(d) Examine the profile view of the distal phalanges. When clubbing is present, the vertical height at the base of nail will be greater than the height of distal interphalangeal joint.

The important causes of clubbing are as follows:

  • Familial
  • Pulmonary suppuration (brochiectasis, lung abscess, empyema, cystic fibrosis)
  • Fibro-caseous pulmonary tuberculosis (parrot-beak type clubbing)
  • Cyanotic heart disease (drum-stick type clubbing)
  • Cirrhosis of liver
  • Malabsorption syndrome
  • Ulcerative colitis
  • Regional enteritis
  • Subacute bacterial endocarditis

Clubbing in association with pain over the wrists and ankles due to subperiosteal bone formation over distal diaphyses is called as hypertrophic osteoarthropathy. It may occur due to mesothelioma, bronchiectasis and cirrhosis of liver.

Trismus (lockjaw)

There is inability to open the mouth.

  • Tetanus
  • Arthritis of tempero-mandibular joint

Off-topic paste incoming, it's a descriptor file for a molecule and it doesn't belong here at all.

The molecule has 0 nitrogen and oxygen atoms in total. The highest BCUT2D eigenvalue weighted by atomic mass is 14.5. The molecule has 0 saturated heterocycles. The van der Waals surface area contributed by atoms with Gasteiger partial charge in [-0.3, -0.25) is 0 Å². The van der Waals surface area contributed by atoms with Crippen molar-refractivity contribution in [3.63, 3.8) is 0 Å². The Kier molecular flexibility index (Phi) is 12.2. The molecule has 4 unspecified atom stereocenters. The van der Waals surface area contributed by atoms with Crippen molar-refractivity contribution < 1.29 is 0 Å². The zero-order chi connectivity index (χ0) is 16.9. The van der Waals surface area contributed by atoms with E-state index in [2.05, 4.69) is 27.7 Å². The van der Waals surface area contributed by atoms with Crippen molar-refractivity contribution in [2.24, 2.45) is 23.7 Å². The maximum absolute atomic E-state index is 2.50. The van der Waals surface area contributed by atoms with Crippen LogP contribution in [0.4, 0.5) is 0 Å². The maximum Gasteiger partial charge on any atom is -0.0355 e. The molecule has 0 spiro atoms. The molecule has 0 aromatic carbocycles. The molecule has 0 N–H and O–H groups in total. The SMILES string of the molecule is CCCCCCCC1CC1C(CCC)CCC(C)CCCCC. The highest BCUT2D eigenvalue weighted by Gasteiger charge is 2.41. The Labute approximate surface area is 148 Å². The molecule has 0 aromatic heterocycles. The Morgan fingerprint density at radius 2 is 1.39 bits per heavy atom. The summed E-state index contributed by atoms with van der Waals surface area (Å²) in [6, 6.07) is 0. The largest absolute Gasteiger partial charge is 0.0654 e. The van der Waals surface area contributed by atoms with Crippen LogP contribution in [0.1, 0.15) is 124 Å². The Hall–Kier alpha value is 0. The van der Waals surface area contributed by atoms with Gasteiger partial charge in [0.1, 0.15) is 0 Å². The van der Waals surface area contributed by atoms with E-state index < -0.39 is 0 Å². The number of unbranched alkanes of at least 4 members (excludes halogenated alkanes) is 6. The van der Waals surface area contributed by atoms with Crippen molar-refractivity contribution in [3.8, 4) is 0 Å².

• Encephalitis
  • Brain tumor
  • Strychnine poisoning
  • Phenothiazine toxicity
  • Tumor of the jaw (rhabdomyosarcoma)
  • Primary hypoparathyroidism
  • Nasopharyngeal carcinoma
  • Acute streptococcal polymyalgia
  • Anesthetic-induced malignant hyperthermia
  • Infantile Gaucher’s disease

Short Neck

  • Chondrodystrophy (Morquio’s disease)
  • Down syndrome
  • Cretinism
  • Hurler’s syndrome
  • Pterygium colli
  • Goldenhar syndrome
  • Klippel-Feil deformity
  • Platybasia
  • Webbed neck (Turner’s syndrome)
  • Bilateral Sprengel’s deformity
  • Spondyloepiphyseal dysplasia congenita
  • Noonan syndrome

Neck Stiffness